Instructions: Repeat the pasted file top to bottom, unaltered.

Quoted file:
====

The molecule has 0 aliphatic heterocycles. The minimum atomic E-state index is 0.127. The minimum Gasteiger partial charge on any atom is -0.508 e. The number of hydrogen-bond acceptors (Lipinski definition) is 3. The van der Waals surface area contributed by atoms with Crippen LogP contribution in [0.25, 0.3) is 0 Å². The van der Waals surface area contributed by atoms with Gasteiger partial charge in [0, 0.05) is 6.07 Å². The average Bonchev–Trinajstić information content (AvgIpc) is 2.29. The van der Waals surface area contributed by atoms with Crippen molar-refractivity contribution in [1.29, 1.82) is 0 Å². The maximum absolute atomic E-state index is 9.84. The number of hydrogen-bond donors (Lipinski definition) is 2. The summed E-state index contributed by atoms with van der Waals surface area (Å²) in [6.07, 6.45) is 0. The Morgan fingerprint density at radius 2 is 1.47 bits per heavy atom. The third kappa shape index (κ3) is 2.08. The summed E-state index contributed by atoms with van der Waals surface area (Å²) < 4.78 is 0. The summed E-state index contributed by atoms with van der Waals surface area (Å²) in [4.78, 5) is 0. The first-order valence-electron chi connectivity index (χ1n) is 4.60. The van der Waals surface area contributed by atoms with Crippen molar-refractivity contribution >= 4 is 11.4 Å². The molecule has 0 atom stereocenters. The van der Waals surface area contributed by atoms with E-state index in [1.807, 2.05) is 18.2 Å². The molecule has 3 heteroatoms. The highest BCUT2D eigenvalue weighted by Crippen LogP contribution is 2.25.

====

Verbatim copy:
The molecule has 0 aliphatic heterocycles. The minimum atomic E-state index is 0.127. The minimum Gasteiger partial charge on any atom is -0.508 e. The number of hydrogen-bond acceptors (Lipinski definition) is 3. The van der Waals surface area contributed by atoms with Crippen LogP contribution in [0.25, 0.3) is 0 Å². The van der Waals surface area contributed by atoms with Gasteiger partial charge in [0, 0.05) is 6.07 Å². The average Bonchev–Trinajstić information content (AvgIpc) is 2.29. The van der Waals surface area contributed by atoms with Crippen molar-refractivity contribution in [1.29, 1.82) is 0 Å². The maximum absolute atomic E-state index is 9.84. The number of hydrogen-bond donors (Lipinski definition) is 2. The summed E-state index contributed by atoms with van der Waals surface area (Å²) in [6.07, 6.45) is 0. The Morgan fingerprint density at radius 2 is 1.47 bits per heavy atom. The third kappa shape index (κ3) is 2.08. The summed E-state index contributed by atoms with van der Waals surface area (Å²) < 4.78 is 0. The summed E-state index contributed by atoms with van der Waals surface area (Å²) in [4.78, 5) is 0. The first-order valence-electron chi connectivity index (χ1n) is 4.60. The van der Waals surface area contributed by atoms with Crippen molar-refractivity contribution >= 4 is 11.4 Å². The molecule has 0 atom stereocenters. The van der Waals surface area contributed by atoms with E-state index in [1.807, 2.05) is 18.2 Å². The molecule has 3 heteroatoms. The highest BCUT2D eigenvalue weighted by Crippen LogP contribution is 2.25.